In view of the increasing proportion of intermittent stream ecosystems, it is important to understand how periodic drought alters environmental impacts on leaf decay. Recent findings emphasize that alternating wet–dry states disturb microbial activities with profound consequences for microbial function in the ecosystem C cycle (Febria et al., 2015). However, periodic desiccation of sediments has also been described to increase the bioavailability of leaf litter, thereby stimulating its microbial turnover (Abril et al., 2016; Weise et al., 2016). Indeed, drought disturbed microbial activity as discussed in detail by Zlatanović et al. (2017), accompanied by a lower respiration rate of leaf C (Figure 2). The decline in leaf C respiration accords well with previously reported adverse effects of drought on ecosystem function (Datry et al., 2014) associated with the death of the microbial cells from osmotic stress and consequently a reduction in microbial biomass (Birch, 1960; Rees et al., 2006). Hence, the observed reduction in biofilm activity from pre- to post-drought conditions likely resulted from an accompanying decrease in biofilm biomass. However, drought events have also been shown to affect microbial function through modification of community composition (Pohlon et al., 2013), which is in accordance with the differences in PLFA profiles between pre- and post-drought conditions observed in our study (Figure 6). Microbial species differ in their activity and thus recycle OM at different rates (Edwards and Meyer, 1986; Steward et al., 1996). Therefore, the combined effects of drought on biofilm biomass and community composition likely lead to a general reduction in biofilm activity and consequently, leaf C respiration. However, the effect of light and streamed structure on the proportion of leaf C in the DOC and the respired C pools (Figure 3) remained similar before and after the drought event. Hence, in contrast to previous results (Abril et al., 2016; Weise et al., 2016), the dryness of the streambed did not seem to further stimulate the decomposition of leaf C in our approach. Thus, despite the negative impact of the drought period on the magnitude of leaf C respiration, no interference of flow intermittency with the effect of our treatments on microbial utilization of leaf C was observed. In view of increasing drought periods in future, not only in streams but also in lakes and ponds, our results indicate that flow intermittency may not fully diminish the effects of environmental drivers of terrestrial-aquatic C cycling that were reported for perennial aquatic systems. It is necessary, however, to keep in mind that flow intermittency was mimicked by only one full dry–wet cycle in this study. Sediment drying reportedly most significantly affects phototrophic biofilm communities, depending on the intensity and frequency of drought events (Ledger et al., 2008; Timoner et al., 2012). It is therefore likely that in intermittent streams frequently exposed to drought, photo-heterotrophic interactions become less important for leaf C turnover with increasing intensity of drought stress.
In summary, the results from this study highlight that the availability of light and the structure of the streambed interactively modulate the cycling of leaf C within the microbial food web (Figure 7). Light availability determined the occurrence and thus functional importance of algae to leaf C cycling, including the stimulatory effect of algal metabolites on the activity of heterotrophic bacteria. Our results further suggest that the streambed structure determines the spatial availability of algal exudates within the streambed, as well as the species composition of bacterial communities. That in turn, defines the stimulatory function of phototrophic activities for the use of leaf C by heterotrophic bacteria. Accordingly, our results emphasize that environmental factors interactively influence the relevance of photo-heterotrophic interactions for leaf degradation.
FIGURE 7. Conceptual overview of how light availability and streambed structure interactively modify the contribution of microbial phototrophs and heterotrophs to leaf C turnover, including their interaction. The availability of light controls the contribution of biofilm phototrophs to C turnover and, in turn, the production of algal metabolites in the streambed. Streambed structure defines the contribution of both, the phototrophic and the heterotrophic community, to leaf C turnover by defining habitat conditions in terms of hyporheic flow, light penetration depth, and available colonization area. The hyporheic flow, in turn, defines the spatial availability of algal metabolites in the streambed.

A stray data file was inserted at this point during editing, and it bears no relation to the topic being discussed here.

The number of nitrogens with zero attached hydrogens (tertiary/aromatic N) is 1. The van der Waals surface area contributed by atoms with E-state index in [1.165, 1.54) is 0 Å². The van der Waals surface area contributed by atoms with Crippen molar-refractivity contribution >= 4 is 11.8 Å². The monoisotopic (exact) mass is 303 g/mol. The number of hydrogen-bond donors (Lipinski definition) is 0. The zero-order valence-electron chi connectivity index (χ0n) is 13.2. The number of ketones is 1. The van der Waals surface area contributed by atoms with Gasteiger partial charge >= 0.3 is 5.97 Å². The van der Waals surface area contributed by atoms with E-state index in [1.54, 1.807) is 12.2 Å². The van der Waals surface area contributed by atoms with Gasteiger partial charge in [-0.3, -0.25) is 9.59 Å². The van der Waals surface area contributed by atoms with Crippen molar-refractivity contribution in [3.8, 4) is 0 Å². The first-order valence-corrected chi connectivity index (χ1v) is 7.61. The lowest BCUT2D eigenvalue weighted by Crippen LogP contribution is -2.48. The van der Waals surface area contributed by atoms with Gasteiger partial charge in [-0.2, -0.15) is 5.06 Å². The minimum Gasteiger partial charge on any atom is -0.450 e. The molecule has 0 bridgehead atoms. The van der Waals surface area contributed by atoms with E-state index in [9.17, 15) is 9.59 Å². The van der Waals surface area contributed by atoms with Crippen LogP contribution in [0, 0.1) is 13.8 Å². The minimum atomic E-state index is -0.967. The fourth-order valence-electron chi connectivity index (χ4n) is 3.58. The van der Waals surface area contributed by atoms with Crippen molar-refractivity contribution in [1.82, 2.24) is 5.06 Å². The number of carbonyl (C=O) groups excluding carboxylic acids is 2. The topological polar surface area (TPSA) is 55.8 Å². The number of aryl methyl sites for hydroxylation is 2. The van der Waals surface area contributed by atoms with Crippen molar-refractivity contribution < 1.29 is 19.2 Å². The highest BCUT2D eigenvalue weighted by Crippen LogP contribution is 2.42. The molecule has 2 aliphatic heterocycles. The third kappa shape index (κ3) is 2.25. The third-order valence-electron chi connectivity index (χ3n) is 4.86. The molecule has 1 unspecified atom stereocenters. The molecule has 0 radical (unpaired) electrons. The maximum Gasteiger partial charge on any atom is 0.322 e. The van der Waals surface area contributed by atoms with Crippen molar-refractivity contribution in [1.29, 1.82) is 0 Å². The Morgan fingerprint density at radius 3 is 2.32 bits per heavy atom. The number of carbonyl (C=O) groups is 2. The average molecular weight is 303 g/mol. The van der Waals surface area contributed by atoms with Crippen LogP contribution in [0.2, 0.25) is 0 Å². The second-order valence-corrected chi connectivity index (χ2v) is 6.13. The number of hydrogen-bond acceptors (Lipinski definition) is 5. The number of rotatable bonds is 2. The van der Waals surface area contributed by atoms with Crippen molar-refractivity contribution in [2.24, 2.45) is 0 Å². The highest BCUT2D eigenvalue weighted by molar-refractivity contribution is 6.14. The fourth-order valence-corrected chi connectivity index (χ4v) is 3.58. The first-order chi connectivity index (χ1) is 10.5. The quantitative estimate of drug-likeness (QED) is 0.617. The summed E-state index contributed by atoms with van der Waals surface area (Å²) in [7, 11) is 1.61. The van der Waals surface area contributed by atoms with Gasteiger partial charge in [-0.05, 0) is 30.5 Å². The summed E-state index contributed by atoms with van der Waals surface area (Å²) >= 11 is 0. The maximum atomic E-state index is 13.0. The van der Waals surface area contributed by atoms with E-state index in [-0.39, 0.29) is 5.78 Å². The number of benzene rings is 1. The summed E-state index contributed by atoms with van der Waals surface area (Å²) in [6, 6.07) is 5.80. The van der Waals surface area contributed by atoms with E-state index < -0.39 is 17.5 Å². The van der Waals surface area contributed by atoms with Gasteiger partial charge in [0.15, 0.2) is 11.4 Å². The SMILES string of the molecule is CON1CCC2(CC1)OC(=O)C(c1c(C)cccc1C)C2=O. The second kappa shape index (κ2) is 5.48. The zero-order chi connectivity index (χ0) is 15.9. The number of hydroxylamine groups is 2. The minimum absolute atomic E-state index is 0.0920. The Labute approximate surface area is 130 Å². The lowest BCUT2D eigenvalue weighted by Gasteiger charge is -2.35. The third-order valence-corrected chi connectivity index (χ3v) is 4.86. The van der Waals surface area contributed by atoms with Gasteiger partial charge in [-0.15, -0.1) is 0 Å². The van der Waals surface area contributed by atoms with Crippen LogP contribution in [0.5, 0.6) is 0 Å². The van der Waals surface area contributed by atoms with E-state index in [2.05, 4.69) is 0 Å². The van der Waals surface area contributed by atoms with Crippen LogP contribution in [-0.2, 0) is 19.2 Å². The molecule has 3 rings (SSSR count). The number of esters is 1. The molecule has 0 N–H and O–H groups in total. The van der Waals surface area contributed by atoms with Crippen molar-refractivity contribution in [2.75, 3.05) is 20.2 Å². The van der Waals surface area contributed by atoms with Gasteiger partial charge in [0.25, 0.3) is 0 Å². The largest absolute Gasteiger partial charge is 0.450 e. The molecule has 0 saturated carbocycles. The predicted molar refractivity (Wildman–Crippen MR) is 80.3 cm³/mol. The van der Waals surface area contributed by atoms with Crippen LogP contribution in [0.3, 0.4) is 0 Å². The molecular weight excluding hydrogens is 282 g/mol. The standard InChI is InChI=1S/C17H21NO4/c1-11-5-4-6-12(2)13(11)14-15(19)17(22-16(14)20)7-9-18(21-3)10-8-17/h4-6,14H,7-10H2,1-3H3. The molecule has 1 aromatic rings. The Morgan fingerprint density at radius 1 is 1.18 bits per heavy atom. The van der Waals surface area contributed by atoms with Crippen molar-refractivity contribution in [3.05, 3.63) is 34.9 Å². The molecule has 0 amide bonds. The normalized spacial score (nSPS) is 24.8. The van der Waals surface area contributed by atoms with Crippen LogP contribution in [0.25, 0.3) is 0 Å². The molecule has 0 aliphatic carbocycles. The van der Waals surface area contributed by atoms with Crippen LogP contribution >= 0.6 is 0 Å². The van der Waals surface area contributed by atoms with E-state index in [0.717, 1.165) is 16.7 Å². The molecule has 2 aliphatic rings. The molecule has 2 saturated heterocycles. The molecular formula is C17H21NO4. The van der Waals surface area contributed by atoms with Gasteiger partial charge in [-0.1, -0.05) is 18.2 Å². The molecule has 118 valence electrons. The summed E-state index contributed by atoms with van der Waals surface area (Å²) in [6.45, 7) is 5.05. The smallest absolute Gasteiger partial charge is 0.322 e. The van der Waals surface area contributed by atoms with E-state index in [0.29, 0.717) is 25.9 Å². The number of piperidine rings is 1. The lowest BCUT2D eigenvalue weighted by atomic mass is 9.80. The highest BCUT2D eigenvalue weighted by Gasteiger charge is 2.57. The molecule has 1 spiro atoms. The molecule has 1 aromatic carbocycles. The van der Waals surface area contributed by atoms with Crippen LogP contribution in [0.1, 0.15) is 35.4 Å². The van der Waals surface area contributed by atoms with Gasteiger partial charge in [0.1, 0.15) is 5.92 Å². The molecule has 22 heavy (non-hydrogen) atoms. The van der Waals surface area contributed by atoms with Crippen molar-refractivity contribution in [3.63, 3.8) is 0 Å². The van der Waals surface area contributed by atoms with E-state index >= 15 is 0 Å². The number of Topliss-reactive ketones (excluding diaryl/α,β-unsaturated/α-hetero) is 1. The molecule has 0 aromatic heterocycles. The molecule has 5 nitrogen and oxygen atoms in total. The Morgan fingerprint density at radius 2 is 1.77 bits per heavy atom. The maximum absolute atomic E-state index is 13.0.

In addition, our results highlight a prominent influence of light and streambed structure on microbial leaf C turnover, even under dynamic hydrological conditions. This, in turn, underlines the fundamental role of both environmental factors in the functioning of stream ecosystems.
Collectively, the results from this study provide valuable insights for future studies on the mechanisms by which environmental factors control terrestrial C turnover in stream ecosystems, particularly regarding the ecological functions of photo- and heterotrophic biofilm communities. Given the multitude of environmental factors potentially affecting biofilm C metabolism, in addition to invertebrates and protist grazers, we emphasize the need for additional in situ surveys to better estimate the relevance of photo-heterotrophic coupling for terrestrial C turnover in natural ecosystems.
The study was designed and conducted by SZ, KP, MM, and JF. Stable isotope analysis of PLFA, respired C, DOC, and particulate OM, including data interpretation, was performed by RvG, GG, and JF. T-RFLP of bacterial DNA, including data interpretation, was performed by AU and JF. The combined data set was interpreted and discussed by KP, H-PG, and JF. The manuscript was written by JF. KP, MM, H-PG, SZ, AU, and RvG contributed to the writing and correction of the manuscript. All authors read and approved the final manuscript.
This study was supported by the German Research Foundation (DFG; MU 1464/5-1, PR 710/5-1).
Conflict of Interest Statement
The authors declare that the research was conducted in the absence of any commercial or financial relationships that could be construed as a potential conflict of interest.
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Keywords: algae, bacteria, microbial interactions, 13C stable isotopes, PLFA, terrestrial carbon, streambed structure, light
Citation: Fabian J, Zlatanović S, Mutz M, Grossart H-P, van Geldern R, Ulrich A, Gleixner G and Premke K (2018) Environmental Control on Microbial Turnover of Leaf Carbon in Streams – Ecological Function of Phototrophic-Heterotrophic Interactions. Front. Microbiol. 9:1044. doi: 10.3389/fmicb.2018.01044
Received: 20 December 2017; Accepted: 02 May 2018;
Published: 04 June 2018.
Edited by:Hongyue Dang, Xiamen University, China
Reviewed by:Jialiang Kuang, University of Oklahoma, United States
William C. Nelson, Pacific Northwest National Laboratory (DOE), United States